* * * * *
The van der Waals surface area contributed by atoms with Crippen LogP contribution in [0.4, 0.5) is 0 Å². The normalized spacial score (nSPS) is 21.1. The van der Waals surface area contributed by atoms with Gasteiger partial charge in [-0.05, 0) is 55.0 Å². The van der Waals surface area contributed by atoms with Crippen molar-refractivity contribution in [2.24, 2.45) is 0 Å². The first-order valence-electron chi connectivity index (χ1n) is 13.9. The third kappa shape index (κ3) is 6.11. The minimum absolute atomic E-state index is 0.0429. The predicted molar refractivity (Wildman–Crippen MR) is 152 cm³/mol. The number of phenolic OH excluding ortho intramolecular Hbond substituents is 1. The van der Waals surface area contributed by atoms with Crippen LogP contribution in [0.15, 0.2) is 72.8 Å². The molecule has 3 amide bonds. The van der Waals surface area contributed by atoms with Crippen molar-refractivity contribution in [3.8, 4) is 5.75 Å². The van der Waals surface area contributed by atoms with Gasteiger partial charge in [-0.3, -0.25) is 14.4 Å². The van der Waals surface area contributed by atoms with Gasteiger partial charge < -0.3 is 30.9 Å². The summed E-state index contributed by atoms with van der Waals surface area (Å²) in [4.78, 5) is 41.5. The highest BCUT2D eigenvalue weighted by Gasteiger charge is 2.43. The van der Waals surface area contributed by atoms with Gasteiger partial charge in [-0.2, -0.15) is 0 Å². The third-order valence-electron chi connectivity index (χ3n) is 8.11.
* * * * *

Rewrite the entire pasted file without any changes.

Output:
The van der Waals surface area contributed by atoms with Crippen LogP contribution in [0.4, 0.5) is 0 Å². The normalized spacial score (nSPS) is 21.1. The van der Waals surface area contributed by atoms with Gasteiger partial charge in [-0.05, 0) is 55.0 Å². The van der Waals surface area contributed by atoms with Crippen molar-refractivity contribution in [2.24, 2.45) is 0 Å². The first-order valence-electron chi connectivity index (χ1n) is 13.9. The third kappa shape index (κ3) is 6.11. The minimum absolute atomic E-state index is 0.0429. The predicted molar refractivity (Wildman–Crippen MR) is 152 cm³/mol. The number of phenolic OH excluding ortho intramolecular Hbond substituents is 1. The van der Waals surface area contributed by atoms with Crippen LogP contribution in [0.15, 0.2) is 72.8 Å². The molecule has 3 amide bonds. The van der Waals surface area contributed by atoms with Crippen molar-refractivity contribution in [3.8, 4) is 5.75 Å². The van der Waals surface area contributed by atoms with Gasteiger partial charge in [-0.3, -0.25) is 14.4 Å². The van der Waals surface area contributed by atoms with Gasteiger partial charge < -0.3 is 30.9 Å². The summed E-state index contributed by atoms with van der Waals surface area (Å²) in [4.78, 5) is 41.5. The highest BCUT2D eigenvalue weighted by Gasteiger charge is 2.43. The van der Waals surface area contributed by atoms with Gasteiger partial charge in [-0.2, -0.15) is 0 Å². The third-order valence-electron chi connectivity index (χ3n) is 8.11.